Decision Time: The Fecund Dilemma

In this interactive feature, Editor Brian Lovett shares a scenario from his 20+ years of turkey hunting, asking "What would you do?"
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Decision Time: The Fecund Dilemma

Postby Brian Lovett » January 25th, 2011, 4:27 am

In "Decision Time," Editor Brian Lovett will share a scenario from his 20-plus years hunting turkeys. Each hinges on a critical decision. Post what choice you would have made, and then see how things actually turned out.

The Fecund Dilemma

Hunting had been tough. When a steady downpour greeted us the final morning of Wisconsin's turkey season, it looked tougher.

It's not that birds hadn't been responding, mind you. In that corner of the world, however, there seemed to be a shortage of 2-year-olds, a bumper crop of jakes and the usual smattering of evil old turkeys. Many of the responsive turkeys we'd struck had turned out to be shortbeards, and we were having difficulty working mature gobblers.

Nonetheless, Matt Egge and I trudged through a flooded creek bottom, topped a hill by a rain-soaked pasture and ran a box call. A gobble floated back through the damp air. Analysis followed.

"Sounded kind of like a jake," I said.

"Could be, but it seemed like a full-roll gobble," Egge responded.

"Well, let's find out," I said.

We set up in a small woodlot and called again. Nothing. Then, I saw two dark forms enter the woods and run toward us. They were certainly male turkeys, but I wasn't sure of their age. Within seconds, they were standing 10 steps away, but the late-season foliage was so dense that it hid their breasts and beards. One turkey had the bright red head and neck of a jake, and the other wore the white softball noggin of a gobbler. Neither strutted.

Crap. I didn't want to shoot a jake by mistake, but if I waited much longer, the birds would surely turn and walk away. Was I letting a sure kill slip from my fingers?

What would you have done? Post your decision below.

Click here for Lovett's decision.

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RE: Decision Time: The Fecund Dilemma

Postby dewey » January 25th, 2011, 6:02 am

Personally I would wait to see if I can get a better glimpse of the birds and since they were so close you can't risk calling or you would be busted for sure. If I was with someone that was OK with a jake then I would say fire but I am past the point of harvesting jakes so I would wait them out. Eventually they would have to move enough for you to get a glimpse.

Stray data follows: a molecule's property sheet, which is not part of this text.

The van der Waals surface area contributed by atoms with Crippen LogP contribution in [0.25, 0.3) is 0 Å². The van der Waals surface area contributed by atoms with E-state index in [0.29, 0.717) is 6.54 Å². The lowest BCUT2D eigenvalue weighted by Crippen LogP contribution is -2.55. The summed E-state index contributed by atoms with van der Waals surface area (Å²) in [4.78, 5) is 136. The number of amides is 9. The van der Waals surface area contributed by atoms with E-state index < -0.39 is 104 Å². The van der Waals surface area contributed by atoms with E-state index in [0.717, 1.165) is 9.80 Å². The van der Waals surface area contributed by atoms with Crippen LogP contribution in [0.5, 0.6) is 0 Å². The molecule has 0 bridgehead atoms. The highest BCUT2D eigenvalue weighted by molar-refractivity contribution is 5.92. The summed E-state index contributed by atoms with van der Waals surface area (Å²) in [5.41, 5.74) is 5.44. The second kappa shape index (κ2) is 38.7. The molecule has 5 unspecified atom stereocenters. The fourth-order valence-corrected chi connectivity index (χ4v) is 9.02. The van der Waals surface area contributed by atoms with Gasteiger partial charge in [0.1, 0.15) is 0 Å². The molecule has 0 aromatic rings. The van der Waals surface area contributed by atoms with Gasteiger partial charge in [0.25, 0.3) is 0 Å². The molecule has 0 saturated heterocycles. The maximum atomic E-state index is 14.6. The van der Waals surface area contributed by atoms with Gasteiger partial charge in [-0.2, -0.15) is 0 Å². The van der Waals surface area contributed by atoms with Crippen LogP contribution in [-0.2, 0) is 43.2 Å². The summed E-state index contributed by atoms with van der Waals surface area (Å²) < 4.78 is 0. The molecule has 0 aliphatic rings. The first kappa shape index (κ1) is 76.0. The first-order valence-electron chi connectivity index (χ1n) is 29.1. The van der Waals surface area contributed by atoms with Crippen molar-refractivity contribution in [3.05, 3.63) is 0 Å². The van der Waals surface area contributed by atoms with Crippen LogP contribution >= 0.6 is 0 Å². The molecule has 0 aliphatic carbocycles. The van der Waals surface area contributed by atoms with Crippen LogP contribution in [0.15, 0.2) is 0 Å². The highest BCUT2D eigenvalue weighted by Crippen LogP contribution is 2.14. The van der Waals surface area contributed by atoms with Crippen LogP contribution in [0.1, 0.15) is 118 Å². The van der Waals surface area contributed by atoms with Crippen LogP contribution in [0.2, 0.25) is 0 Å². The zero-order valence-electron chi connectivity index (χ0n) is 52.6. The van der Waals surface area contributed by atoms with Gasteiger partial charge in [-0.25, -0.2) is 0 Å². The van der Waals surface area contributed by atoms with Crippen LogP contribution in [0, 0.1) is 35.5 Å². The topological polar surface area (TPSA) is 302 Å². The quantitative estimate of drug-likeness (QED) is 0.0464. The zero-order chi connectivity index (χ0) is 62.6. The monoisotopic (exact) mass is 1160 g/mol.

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RE: Decision Time: The Fecund Dilemma

Postby kenturkey89 » January 25th, 2011, 7:29 am

I hang my hat on being a professional jake's the big boys that always get the best of me. Every year it always seems that I'll have a nice bird or two located and as soon as I let out a little turkey music, I get a little shortbeard sneaking in to see what's going on. Not that I have a problem with shooting Jakes, it's just that I've harvested my fair share of Jakes and I'm trying to catch up with some better birds.

In the situation you presented, I would definitely take my chances and wait on those birds to reveal themselves. Even if I know they're males, I still like to know what it is exactly that I'm shooting. Going by what you've said, if I heard only one gobble and had them come in without strutting, I would have to assume they're a Jake. It could, however, be a two year old but I would have to wait to find out!

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RE: Decision Time: The Fecund Dilemma

Postby Bobbyparks » January 25th, 2011, 8:46 am

I know my luck:

If I shot without seeing the 'd be a jake

If I shot at 10 yards...I'd miss

I'd wait and get a better look at let him put more yardage between us if possible
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RE: Decision Time: The Fecund Dilemma

Postby TeocTom » January 25th, 2011, 4:54 pm

Here in MS Jakes are not legal. With that being said I better get a better visual on the length of that beard if possible.
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RE: Decision Time: The Fecund Dilemma

Postby WillowRidgeCalls » January 25th, 2011, 6:08 pm

This is a tough decision, and if I haven't filled anyother of my tags yet that year it would be tougher yet. If I had to make a choise and couldn't see their beards at 10 steps, letting them walk a bit farther wouldn't help much if the foliage is that thick. With that being said I would choose the white headed bird, because of him showing his dominance over the other bird, so it may be a 2 year old bird?

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RE: Decision Time: The Fecund Dilemma

Postby kygobbler » January 25th, 2011, 9:09 pm

To me it's not that hard of a decision. It all depends on what type of hunter you are. If you are hunting for meat, I say go ahead and shoot the one with the white head. If you are hunting for beards, then just hold up and see if one of them has a long beard. So my choice is to shoot the one with the white head while you have a chance, because if the cover is as thick as you said there might be something in there that could spook them or on the other hand you might never get a clear view and are left second guessing.
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RE: Decision Time: The Fecund Dilemma

Postby Matt Raymond » January 25th, 2011, 10:15 pm

I'd go for the one with the White head. You saw two birds but only heard one gobble. Most times when I've called in multiple Jakes they've both gobbled...there wasn't a dominant bird. Once one gobbled, it set off a chain reaction in the group. I would say that the gobble you heard came from the dominant, more mature White headed bird, and the other one with the Red head was a Jake along for the ride.


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